Arthur Garfield Dove (1880-1946) was a pioneer of modern art in America. As early as 1910 he was abstracting forms in nature to suggest landscape situations.
Arthur G. Dove was born in Canandaigua, N.Y., on Aug. 2, 1880. When he graduated from Cornell University in 1903, he became a magazine illustrator, an occupation that would supply his livelihood until 1930, when, with the assistance of Duncan Phillips, he was able to devote all of his time to painting.
In 1907 Dove joined the painters Alfred Maurer and Arthur B. Carles, Jr., on a trip to Europe. Dove spent most of his time in Paris, where he saw the art of the Fauves and was particularly impressed by the work of Henri Matisse. Dove exhibited in the Salon d'Automne in 1908 and 1909.
Dove returned to America in 1910 and continued to paint in an essentially impressionistic manner, though moving more and more toward abstraction. These works closely resemble Wassily Kandinsky's first abstractions, although there is no possibility of an influence since both artists were working along the same lines at about the same time. In his paintings Dove sought to project the essence of nature by ridding forms of extraneous detail and emphasizing rhythms. He replaced bulk with pattern, heightened and modified color, and simplified contours. In 1911 Dove exhibited his Parisian works in a group show at Alfred Stieglitz's gallery in New York City. The following year Dove had his first one-man show there, exhibiting 10 of his abstract canvases.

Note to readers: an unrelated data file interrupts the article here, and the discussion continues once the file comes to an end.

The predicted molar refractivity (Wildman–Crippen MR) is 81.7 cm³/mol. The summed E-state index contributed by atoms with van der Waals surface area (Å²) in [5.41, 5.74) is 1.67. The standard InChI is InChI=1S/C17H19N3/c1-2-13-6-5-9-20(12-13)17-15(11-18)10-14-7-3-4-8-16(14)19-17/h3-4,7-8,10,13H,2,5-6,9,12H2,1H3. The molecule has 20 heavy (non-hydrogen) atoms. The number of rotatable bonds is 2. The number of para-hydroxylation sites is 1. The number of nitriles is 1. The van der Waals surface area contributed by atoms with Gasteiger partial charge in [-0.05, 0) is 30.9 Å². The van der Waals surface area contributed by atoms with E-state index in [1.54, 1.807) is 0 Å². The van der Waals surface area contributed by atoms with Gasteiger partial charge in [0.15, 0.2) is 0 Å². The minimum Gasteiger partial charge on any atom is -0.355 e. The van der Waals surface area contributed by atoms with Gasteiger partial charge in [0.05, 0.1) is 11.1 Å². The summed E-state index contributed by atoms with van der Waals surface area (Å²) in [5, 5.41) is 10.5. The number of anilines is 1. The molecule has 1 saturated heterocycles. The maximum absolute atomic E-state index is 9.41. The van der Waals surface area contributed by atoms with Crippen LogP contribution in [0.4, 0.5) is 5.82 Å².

Dove's most original and striking works are his collages, such as the Portrait of Ralph Dusenberry (1924). Here he assembled shingles, a page from a hymnbook, a carpenter's folding rule, and an American flag. The work is a form of pictorial biography of a man whom Dove had actually known. In his collage Goin' Fishin ' (1925) he evoked the spirit of rural America by combining pieces of a bamboo fishing pole with a denim shirt. Dove's later painting is more and more abstract. Fog Horns (1929) suggests piercing but distant blasts penetrating a thick fog through fuzzy-edged, concentric forms against a solid, heavy gray sky.
Dove exhibited annually at An American Place, the new Stieglitz gallery. He was a virtual recluse for the last decade of his life, first at Geneva, N.Y., and then at Centerport, N.Y., where he died on Nov. 23, 1946.
Further Reading on Arthur Garfield Dove
A good book on Dove has not yet been written. The best available work is Frederick S. Wight, Arthur G. Dove (1958). It has a fine selection of plates, some in color, and includes a bibliography of Dove's catalogs and exhibitions. Background works include two works edited by Alfred H. Barr, Jr., Fantastic Art: Dada, Surrealism (1936; 3d ed. 1947) and Masters of Modern Art (1954; 3d ed. 1958); and Oliver W. Larkin, Art and Life in America (1949; rev. ed. 1960).
Additional Biography Sources
Morgan, Ann Lee, Arthur Dove: life and work, with a catalogue raisonne, Newark: University of Delaware Press; London: Associated University Presses, 1984.